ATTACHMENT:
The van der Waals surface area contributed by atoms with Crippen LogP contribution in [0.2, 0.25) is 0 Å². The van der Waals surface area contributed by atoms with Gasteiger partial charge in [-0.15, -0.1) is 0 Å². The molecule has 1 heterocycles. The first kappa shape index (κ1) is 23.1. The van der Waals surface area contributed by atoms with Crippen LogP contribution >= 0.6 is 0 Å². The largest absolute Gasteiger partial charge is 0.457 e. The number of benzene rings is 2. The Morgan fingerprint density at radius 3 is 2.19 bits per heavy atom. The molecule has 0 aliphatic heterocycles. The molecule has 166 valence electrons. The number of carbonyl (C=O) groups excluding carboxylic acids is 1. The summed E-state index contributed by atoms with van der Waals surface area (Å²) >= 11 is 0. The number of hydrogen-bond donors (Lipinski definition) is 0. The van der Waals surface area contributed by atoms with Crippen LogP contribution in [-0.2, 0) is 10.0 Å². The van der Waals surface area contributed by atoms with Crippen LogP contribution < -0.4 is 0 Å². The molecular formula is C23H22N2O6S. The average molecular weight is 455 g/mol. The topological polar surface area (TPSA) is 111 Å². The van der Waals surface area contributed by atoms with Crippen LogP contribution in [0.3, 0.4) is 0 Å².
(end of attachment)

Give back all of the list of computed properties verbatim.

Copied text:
The van der Waals surface area contributed by atoms with Crippen LogP contribution in [0.2, 0.25) is 0 Å². The van der Waals surface area contributed by atoms with Gasteiger partial charge in [-0.15, -0.1) is 0 Å². The molecule has 1 heterocycles. The first kappa shape index (κ1) is 23.1. The van der Waals surface area contributed by atoms with Crippen LogP contribution >= 0.6 is 0 Å². The largest absolute Gasteiger partial charge is 0.457 e. The number of benzene rings is 2. The Morgan fingerprint density at radius 3 is 2.19 bits per heavy atom. The molecule has 0 aliphatic heterocycles. The molecule has 166 valence electrons. The number of carbonyl (C=O) groups excluding carboxylic acids is 1. The summed E-state index contributed by atoms with van der Waals surface area (Å²) >= 11 is 0. The number of hydrogen-bond donors (Lipinski definition) is 0. The van der Waals surface area contributed by atoms with Crippen LogP contribution in [-0.2, 0) is 10.0 Å². The van der Waals surface area contributed by atoms with Crippen LogP contribution < -0.4 is 0 Å². The molecular formula is C23H22N2O6S. The average molecular weight is 455 g/mol. The topological polar surface area (TPSA) is 111 Å². The van der Waals surface area contributed by atoms with Crippen LogP contribution in [0.3, 0.4) is 0 Å².